Ten essential questions for anyone developing their first product

by Josh McAllister on February 9, 2012

Developing your first product can be daunting, the costs, pressure and lack of knowledge in the area is a sure put off. But it’s not as hard as you may think; if you have an innovative idea and the capital to back it then the following points are essential to know before you begin.

 

1. Who will buy your product?

You must make sure that there is a market for your new product, and that it is not ‘a solution looking for a problem’. To do this, protect your idea (see 5) and then discuss it with your personal contacts and people involved in the industry that your product is relevant to.

2. How many potential customers are there?

First, you need to find out the total size of the market that might buy your product (cyclists, plumbers, whatever). Then, you need to estimate the percentage of that market that might be interested in your product. Finding out the number of sales for similar products can help make the figures more realistic.

3. Who will you be competing with?

All products have competitors. Thoroughly examine yours, both the obvious ones and those that provide a similar solution to the problem that you are trying to address. When you have done that, work out the strengths and weaknesses of your new product compared to the competition and look for the areas of competitive advantage. This will lead on to asking…

4. What will make your product the best choice?

You will need to identify clear benefits or qualities that differentiate your product from the competition. Examples of positive differentiators are better appearance, higher quality, ease of use, durability and environmental benefits. Avoid using low cost as the only means of differentiation – it just makes your business look cheap. Go on Wikipedia and search for ‘product differentiation’ for more information on this topic.

5. Can your product idea be protected?

Making sure your idea is protected is essential. During your initial discussions, you can prepare a Non-Disclosure Agreement (NDA) that binds the signatories to keep your ideas secret. You can then explore patents and design registration. Be aware that good patent advice and searches can cost several thousand pounds.

6. Which standards will your product need to meet?

All products sold in the EU need to be CE marked, and some must comply with stringent safety, environmental and performance criteria. Some of these involve detailed testing routines that have to be carried out on prototype parts by specialists. The British Standards website is a good starting point to see which standards will apply to your product.

7. How will your product be manufactured and sold?

Will you make the product yourself or will you sub-contract production to someone in the UK or Asia? How much are you prepared to investing tooling and production set-up? Will you sell the product direct to the public, sell through retail outlets, or sell the idea to another company? These issues need to be considered at the outset, as they will have a significant impact on commercial success.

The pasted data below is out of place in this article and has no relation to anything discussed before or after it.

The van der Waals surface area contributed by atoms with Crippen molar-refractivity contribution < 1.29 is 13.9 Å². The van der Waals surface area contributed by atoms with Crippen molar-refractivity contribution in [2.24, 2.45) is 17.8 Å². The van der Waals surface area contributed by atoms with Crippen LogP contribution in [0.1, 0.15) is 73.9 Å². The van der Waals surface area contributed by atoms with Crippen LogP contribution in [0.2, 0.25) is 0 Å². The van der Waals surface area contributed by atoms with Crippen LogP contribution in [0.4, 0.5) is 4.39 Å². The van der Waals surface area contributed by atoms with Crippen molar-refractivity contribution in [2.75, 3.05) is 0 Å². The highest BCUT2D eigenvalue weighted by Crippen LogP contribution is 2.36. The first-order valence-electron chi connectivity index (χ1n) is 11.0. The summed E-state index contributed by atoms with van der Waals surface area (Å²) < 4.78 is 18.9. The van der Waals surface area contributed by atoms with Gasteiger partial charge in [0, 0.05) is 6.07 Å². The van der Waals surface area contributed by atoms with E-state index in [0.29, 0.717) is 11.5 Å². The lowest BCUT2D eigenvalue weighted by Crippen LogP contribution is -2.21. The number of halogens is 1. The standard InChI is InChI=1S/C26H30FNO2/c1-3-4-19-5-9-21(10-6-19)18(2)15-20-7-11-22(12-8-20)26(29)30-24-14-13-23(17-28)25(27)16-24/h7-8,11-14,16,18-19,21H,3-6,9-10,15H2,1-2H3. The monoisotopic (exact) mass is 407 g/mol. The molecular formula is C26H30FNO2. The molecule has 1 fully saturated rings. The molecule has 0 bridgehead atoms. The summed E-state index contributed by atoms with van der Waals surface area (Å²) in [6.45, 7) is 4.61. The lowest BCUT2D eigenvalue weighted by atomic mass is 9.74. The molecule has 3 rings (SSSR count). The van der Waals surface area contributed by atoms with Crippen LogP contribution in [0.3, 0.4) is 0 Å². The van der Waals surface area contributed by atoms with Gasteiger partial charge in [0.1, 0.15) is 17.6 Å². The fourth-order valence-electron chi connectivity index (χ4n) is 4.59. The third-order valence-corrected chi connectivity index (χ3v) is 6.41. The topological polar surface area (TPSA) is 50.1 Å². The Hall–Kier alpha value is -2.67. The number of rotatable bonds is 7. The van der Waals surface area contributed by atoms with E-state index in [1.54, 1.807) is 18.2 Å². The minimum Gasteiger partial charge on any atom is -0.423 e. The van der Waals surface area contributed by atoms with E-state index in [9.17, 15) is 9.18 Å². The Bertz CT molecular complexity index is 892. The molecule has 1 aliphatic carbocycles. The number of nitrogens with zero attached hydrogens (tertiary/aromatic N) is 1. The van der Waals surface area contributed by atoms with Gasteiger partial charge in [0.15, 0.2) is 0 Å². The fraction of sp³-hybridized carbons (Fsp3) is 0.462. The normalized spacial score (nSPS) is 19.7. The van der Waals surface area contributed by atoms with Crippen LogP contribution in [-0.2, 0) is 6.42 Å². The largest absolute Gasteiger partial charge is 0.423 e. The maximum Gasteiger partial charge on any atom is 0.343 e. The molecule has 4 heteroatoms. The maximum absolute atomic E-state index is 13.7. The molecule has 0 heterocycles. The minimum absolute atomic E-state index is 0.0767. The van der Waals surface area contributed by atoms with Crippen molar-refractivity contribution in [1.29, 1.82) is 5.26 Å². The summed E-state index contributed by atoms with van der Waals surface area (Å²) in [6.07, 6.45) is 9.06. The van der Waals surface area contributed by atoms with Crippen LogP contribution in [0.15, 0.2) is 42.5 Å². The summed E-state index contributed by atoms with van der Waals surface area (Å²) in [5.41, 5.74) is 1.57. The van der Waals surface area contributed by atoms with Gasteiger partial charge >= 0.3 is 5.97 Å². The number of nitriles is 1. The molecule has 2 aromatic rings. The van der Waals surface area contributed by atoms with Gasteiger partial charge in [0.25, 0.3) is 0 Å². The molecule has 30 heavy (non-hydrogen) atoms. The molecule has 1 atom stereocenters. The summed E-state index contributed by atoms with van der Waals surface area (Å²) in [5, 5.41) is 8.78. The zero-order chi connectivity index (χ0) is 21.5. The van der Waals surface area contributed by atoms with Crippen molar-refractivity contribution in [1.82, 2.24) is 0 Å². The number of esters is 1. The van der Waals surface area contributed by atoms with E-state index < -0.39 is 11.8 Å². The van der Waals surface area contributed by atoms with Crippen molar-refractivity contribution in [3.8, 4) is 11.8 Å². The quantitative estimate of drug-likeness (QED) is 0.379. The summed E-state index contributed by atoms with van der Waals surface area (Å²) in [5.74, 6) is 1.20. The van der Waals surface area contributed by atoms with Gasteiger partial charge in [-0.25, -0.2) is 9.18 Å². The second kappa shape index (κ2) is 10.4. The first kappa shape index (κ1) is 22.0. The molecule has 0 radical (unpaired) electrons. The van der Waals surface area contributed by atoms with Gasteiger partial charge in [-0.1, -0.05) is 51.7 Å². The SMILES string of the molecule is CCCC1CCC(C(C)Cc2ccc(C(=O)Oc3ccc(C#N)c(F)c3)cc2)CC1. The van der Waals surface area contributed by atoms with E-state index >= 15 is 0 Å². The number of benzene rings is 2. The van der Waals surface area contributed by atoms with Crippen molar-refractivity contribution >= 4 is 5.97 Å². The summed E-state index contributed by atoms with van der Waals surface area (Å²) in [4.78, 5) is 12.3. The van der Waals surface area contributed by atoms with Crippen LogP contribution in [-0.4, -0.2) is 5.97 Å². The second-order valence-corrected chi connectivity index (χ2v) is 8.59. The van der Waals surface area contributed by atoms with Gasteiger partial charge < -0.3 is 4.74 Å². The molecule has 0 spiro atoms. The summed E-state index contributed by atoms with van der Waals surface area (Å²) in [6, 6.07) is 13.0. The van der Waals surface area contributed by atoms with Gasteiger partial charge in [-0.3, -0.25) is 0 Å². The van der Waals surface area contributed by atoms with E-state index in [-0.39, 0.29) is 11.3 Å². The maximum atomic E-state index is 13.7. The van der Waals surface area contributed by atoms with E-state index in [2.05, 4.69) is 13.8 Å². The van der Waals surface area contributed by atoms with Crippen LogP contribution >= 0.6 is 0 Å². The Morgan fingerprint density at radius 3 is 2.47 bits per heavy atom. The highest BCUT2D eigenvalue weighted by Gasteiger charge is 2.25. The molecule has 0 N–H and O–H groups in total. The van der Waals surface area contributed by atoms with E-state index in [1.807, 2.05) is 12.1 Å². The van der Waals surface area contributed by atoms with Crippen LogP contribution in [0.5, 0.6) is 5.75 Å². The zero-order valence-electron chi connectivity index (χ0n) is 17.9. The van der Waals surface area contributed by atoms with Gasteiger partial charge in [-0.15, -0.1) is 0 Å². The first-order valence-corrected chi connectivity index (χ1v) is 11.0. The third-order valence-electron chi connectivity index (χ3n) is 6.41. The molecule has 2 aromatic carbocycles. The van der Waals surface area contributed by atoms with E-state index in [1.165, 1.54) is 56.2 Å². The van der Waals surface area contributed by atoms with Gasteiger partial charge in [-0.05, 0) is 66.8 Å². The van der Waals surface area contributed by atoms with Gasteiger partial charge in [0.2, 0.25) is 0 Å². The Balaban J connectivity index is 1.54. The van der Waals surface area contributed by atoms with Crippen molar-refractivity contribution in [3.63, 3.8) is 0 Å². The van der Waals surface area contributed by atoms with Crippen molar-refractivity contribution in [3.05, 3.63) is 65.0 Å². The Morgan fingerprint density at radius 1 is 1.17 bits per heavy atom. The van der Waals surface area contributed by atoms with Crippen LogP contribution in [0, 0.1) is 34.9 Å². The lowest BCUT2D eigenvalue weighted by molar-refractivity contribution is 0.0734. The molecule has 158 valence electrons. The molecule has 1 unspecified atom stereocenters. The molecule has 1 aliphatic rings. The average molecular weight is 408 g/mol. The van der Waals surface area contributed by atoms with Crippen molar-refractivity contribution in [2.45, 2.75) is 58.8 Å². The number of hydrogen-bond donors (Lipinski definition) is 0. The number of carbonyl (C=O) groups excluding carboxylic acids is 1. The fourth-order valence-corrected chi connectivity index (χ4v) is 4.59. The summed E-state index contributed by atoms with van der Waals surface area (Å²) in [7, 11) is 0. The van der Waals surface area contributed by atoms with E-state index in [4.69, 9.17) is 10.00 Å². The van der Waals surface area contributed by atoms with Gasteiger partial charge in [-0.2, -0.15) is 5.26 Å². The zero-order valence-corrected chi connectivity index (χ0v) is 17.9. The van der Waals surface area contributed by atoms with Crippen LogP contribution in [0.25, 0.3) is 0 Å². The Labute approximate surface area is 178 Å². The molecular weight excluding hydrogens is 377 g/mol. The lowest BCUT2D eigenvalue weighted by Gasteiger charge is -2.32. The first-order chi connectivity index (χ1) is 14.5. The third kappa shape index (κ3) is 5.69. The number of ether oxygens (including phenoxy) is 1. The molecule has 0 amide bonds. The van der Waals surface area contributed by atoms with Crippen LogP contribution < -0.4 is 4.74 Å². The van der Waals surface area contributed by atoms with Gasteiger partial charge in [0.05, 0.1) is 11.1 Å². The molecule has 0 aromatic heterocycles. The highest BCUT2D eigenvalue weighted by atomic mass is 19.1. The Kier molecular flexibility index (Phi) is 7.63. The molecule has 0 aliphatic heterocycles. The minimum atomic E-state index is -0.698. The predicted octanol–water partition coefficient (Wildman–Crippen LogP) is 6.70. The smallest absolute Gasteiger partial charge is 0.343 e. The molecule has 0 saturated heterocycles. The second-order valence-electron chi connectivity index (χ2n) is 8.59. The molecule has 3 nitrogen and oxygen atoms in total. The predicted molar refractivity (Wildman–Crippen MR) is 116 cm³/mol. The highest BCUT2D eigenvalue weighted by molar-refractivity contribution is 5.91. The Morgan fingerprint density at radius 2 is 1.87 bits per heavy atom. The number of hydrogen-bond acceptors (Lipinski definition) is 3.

8. How much will all this cost?

In addition to patent advice (see 5), the design and development of a product, including the data needed for manufacture, can cost anywhere from several thousand to many tens of thousands of pounds. Prototyping and testing to meet standards, etc., can also cost several thousand pounds. Production tooling for a simple one piece moulding may be a couple of thousand pounds, whilst a large complex product may cost hundreds of thousands to tool up for. Promotion and marketing also requires significant investment if it is to be effective. The important thing to recognise is that very few products can be developed, produced and launched for less than a six figure sum.

9. How will you pay for it?

If your funds are limited, it is essential to phase the work so that your risks are minimised. The first phase will be protecting your intellectual property. The second phase will be developing a ‘proof of concept’ model that you can use to demonstrate your basic idea. You should be prepared to spend several thousand pounds to achieve this. With this model and a good plan (see below) you will then be able to approach investors to gain funding for full commercial development.

10. Do you have a plan?

All the issues above – and other essentials like how you will survive financially while you are working on your idea – need to be written up in to a detailed business plan. This will make your business idea more credible to investors, but will also enable you to minimise your risks.

 

About the author: Josh McAllister is the Founder of the SolidDesign Consultancy; a Manchester based Product Development Company. Starting off as a Design Engineer, he decided to pursue his passion and start his own Product Design Company. View SolidDesign Consultancy  or connect with Josh on Twitter

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